a). Pie Chart: AIDS cases by Age groups

|Age Group |No. |% |
|Under 5: |6812 |0.90% |
|Ages 5 to 12: |1992 |0.26% |
|Ages 13 to 19: |3865 |0.51% |
|Ages 20 to 24: |26518 |3.52% |
|Ages 25 to 29: |99587 |13.21% |
|Ages 30 to 34: |168723 |22.38% |
|Ages 35 to 39: |168778 |22.39% |
|Ages 40 to 44: |124398 |16.50% |
|Ages 45 to 49: |72128 |9.57% |
|Ages 50 to 54: |38118 |5.06% |
|Ages 55 to 59: |20971 |2.78% |
|Ages 60 to 64: |11636 |1.54% |
|Ages 65 or older: |10378 |1.38% |

[pic]
b). Pie Chart: AIDS cases by Race
|Race |No. |% |
|White, not Hispanic |324822 |43.09% |
|Black, not Hispanic |282720 |37.50% |
|Hispanic |137575 |18.25% |
|Asian/Pacific Islander |5546 |0.74% |
|American Indian/Alaska Native |2234 |0.30% |
|Race/ethnicity unknown |1010 |0.13% |

[pic]
1-88. (Using the template: “Box Plot 2.xls”)
|Comparing two data sets using Box Plots | |Salaries 2004 | | |
| | | | | | | | | | | |
| | | | |Lower Whisker|Lower Hinge |Median |Upper Hinge |Upper Whisker| | |
| | | |Cubs |300000 |650000 |1550000 |5750000 |9500000 | | |
| | | |White Sox |301000 |340000 |775000 |3875000 |8000000 | | |
| | | | | | | | | | | |
| | | | | | | | | | | |
| | | | | | | | | | | |
| | | | | | | | | | | |
| | | | | | | | | | | |
| | | | | | | | | | | |
| |Cubs | | | | | | | | | |
| | | | | | | | | | | |
| |White Sox | | | | | | | | | |
| | | | | | | | | | | |
| | | | | | | | | | | |
| | | | | | | | | | | |
| | | | | | | | | | | |

Outliers: Cubs: Sosa’s salary of $16M White Sox: Ordonez’s salary of $14M
Furthermore, the median salary of the Cubs is twice the median salary of the White Sox. There are some players on both teams making the league minimum salary.

Somewhat lower salary range for the White Sox relative to the Cubs due to the fact that only seven (7) players on the Cubs were paid $500,000 or less while eleven (11) players earned less than that amount on the White Sox.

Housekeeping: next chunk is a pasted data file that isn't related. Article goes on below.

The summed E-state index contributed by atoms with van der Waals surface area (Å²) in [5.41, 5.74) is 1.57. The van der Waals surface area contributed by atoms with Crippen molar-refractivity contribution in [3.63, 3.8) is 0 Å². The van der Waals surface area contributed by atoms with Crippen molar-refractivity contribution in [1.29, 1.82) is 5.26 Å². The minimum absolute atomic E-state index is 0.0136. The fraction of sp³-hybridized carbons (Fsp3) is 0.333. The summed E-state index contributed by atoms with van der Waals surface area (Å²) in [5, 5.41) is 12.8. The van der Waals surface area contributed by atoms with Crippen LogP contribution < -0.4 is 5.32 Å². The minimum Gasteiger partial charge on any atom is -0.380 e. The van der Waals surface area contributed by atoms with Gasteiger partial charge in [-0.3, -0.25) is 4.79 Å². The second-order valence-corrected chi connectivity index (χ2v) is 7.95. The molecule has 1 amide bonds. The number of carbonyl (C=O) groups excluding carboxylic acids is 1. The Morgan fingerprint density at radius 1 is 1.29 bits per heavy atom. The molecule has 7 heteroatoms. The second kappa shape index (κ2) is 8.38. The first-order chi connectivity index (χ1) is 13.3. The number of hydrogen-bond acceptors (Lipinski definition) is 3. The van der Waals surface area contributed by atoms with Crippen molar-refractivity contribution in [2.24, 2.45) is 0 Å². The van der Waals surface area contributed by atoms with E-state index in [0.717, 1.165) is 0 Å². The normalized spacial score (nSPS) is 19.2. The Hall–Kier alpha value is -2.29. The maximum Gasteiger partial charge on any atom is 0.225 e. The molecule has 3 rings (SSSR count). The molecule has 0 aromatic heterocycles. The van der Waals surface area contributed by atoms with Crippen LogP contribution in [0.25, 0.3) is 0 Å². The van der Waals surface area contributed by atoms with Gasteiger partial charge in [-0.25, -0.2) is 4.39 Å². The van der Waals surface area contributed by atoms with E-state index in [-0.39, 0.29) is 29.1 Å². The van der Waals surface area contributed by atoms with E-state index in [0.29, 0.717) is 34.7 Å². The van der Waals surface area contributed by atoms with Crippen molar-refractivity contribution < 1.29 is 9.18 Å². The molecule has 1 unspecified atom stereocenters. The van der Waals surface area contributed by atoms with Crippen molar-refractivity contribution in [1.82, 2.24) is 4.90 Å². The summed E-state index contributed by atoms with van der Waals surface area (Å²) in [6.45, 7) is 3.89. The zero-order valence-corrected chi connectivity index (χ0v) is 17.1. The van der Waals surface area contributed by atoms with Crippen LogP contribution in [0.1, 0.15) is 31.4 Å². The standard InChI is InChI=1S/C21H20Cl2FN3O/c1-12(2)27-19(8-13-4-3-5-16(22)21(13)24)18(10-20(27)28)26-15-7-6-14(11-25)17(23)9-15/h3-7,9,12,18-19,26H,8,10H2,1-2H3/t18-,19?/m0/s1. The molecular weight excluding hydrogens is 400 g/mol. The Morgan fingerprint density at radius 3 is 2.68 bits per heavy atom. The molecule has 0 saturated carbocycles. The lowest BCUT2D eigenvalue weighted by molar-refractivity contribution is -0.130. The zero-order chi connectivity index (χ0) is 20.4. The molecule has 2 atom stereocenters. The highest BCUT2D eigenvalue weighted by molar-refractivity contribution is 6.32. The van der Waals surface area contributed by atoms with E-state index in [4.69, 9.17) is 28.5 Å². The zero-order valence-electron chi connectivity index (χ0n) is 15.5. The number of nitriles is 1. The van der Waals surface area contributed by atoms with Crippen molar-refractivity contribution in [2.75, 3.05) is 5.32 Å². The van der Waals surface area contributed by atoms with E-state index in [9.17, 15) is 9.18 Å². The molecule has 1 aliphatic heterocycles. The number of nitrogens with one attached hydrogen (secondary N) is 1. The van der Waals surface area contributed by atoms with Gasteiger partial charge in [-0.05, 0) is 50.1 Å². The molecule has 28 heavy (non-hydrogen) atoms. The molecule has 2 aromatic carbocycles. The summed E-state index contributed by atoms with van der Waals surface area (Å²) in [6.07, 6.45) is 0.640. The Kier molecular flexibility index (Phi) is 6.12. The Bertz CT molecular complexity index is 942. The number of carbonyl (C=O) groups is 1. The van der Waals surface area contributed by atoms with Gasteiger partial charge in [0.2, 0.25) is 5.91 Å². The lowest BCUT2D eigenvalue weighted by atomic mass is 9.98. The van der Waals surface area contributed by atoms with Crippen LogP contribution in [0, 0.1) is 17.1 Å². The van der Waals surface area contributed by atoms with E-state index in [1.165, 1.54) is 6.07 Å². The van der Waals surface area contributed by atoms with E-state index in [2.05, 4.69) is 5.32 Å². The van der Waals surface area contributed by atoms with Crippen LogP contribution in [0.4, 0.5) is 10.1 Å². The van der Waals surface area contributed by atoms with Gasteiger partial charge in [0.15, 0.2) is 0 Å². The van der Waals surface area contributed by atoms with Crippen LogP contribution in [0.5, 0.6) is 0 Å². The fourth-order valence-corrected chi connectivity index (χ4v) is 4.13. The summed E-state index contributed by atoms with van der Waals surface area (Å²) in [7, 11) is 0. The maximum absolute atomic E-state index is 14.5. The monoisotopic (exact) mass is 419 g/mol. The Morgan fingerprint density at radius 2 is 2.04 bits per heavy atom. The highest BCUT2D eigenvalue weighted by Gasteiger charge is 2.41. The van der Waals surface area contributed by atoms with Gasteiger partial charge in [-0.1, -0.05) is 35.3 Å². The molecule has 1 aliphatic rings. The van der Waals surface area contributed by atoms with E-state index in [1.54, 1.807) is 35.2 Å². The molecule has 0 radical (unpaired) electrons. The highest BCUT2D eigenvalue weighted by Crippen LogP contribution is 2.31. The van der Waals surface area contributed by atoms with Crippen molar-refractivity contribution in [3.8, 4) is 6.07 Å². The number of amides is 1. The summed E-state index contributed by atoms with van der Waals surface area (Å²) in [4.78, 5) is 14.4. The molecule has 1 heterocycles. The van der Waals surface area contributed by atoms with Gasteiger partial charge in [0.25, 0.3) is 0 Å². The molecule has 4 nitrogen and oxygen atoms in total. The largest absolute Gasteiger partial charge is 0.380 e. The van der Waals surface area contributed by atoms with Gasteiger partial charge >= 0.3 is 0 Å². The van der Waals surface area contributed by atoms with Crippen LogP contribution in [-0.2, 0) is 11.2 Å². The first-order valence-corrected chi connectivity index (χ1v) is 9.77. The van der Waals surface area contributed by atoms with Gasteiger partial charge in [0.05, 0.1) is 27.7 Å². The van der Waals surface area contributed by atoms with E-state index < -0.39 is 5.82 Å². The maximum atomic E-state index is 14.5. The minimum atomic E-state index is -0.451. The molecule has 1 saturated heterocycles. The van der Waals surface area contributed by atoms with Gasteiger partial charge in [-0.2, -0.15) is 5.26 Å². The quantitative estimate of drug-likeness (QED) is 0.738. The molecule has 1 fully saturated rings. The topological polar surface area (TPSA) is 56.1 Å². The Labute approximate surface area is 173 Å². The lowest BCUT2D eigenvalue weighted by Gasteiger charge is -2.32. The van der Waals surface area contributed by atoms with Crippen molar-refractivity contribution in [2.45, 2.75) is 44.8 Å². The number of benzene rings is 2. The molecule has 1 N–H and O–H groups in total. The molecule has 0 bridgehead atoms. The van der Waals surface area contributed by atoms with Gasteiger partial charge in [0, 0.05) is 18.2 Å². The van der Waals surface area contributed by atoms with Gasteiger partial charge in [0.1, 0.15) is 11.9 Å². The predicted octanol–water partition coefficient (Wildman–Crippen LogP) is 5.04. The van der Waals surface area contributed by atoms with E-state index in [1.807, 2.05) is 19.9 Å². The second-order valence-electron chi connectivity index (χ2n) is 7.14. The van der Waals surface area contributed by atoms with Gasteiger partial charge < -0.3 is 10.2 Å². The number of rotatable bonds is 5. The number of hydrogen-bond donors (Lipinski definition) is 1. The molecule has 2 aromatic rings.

1-89 [pic]

[pic]

Correlation Table:

| |Errors |OT |Type |Skill |Stress |
|Errors |1 | | | | |
|OT |0.962672 |1 | | | |
|Type |0.036243 |0.065654 |1 | | |
|Skill |-0.89162 |-0.82627 |-0.00447 |1 | |
|Stress |0.979628 |0.926601 |0.053555 |-0.93428 |1 |

There is high positive correlation between the number of errors and the amount of overtime and stress, but a high negative correlation between the number of errors and skill level. Skill level appears to decrease the number of errors, but overtime and stress add to the number of errors.

Overtime is highly correlated with stress and negatively correlated with skill level. Skill level and stress are negatively correlated. The higher the skill level of the employee the lower the stress level.

-----------------------

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Box and Whisker Plot

34 cases

8.5

7.9

7.3

6.7

6.1

5.5

80

60

40

20

0

31 cases

Box and Whisker Plot

C1

C1

C2

42

36

30

24

18

12

Box and Whisker Plot

C1

80

60

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0

Box and Whisker Plot

C1

34

26

18

10

16 cases

Box and Whisker Plot

C1

100

80

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15 cases

Box and Whisker Plot

C1

9

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3

1

20 cases

Box and Whisker Plot

C1

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-20

-40

8 cases

Box and Whisker Plot…...